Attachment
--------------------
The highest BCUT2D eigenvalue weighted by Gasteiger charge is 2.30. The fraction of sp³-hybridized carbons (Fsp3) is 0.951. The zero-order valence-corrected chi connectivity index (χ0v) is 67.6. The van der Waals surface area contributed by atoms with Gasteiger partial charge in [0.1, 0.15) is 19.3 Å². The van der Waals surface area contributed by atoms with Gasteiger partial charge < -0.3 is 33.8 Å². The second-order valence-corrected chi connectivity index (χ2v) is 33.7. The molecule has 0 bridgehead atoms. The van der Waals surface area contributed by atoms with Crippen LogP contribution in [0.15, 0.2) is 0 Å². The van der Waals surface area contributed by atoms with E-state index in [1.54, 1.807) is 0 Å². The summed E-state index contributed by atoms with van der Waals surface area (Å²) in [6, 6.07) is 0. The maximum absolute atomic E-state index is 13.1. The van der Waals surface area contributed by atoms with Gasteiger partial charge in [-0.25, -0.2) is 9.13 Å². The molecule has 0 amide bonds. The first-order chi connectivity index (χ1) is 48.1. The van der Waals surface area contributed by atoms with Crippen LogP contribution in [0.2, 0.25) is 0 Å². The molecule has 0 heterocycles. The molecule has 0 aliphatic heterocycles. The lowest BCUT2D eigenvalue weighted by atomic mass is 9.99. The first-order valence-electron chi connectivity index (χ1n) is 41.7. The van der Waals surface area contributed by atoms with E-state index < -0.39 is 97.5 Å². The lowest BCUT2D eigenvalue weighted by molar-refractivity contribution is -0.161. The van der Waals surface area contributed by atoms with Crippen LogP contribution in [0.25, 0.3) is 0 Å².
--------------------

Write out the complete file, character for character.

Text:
The highest BCUT2D eigenvalue weighted by Gasteiger charge is 2.30. The fraction of sp³-hybridized carbons (Fsp3) is 0.951. The zero-order valence-corrected chi connectivity index (χ0v) is 67.6. The van der Waals surface area contributed by atoms with Gasteiger partial charge in [0.1, 0.15) is 19.3 Å². The van der Waals surface area contributed by atoms with Gasteiger partial charge < -0.3 is 33.8 Å². The second-order valence-corrected chi connectivity index (χ2v) is 33.7. The molecule has 0 bridgehead atoms. The van der Waals surface area contributed by atoms with Crippen LogP contribution in [0.15, 0.2) is 0 Å². The van der Waals surface area contributed by atoms with E-state index in [1.54, 1.807) is 0 Å². The summed E-state index contributed by atoms with van der Waals surface area (Å²) in [6, 6.07) is 0. The maximum absolute atomic E-state index is 13.1. The van der Waals surface area contributed by atoms with Gasteiger partial charge in [-0.25, -0.2) is 9.13 Å². The molecule has 0 amide bonds. The first-order chi connectivity index (χ1) is 48.1. The van der Waals surface area contributed by atoms with Crippen LogP contribution in [0.2, 0.25) is 0 Å². The molecule has 0 heterocycles. The molecule has 0 aliphatic heterocycles. The lowest BCUT2D eigenvalue weighted by atomic mass is 9.99. The first-order valence-electron chi connectivity index (χ1n) is 41.7. The van der Waals surface area contributed by atoms with E-state index < -0.39 is 97.5 Å². The lowest BCUT2D eigenvalue weighted by molar-refractivity contribution is -0.161. The van der Waals surface area contributed by atoms with Crippen LogP contribution in [0.25, 0.3) is 0 Å².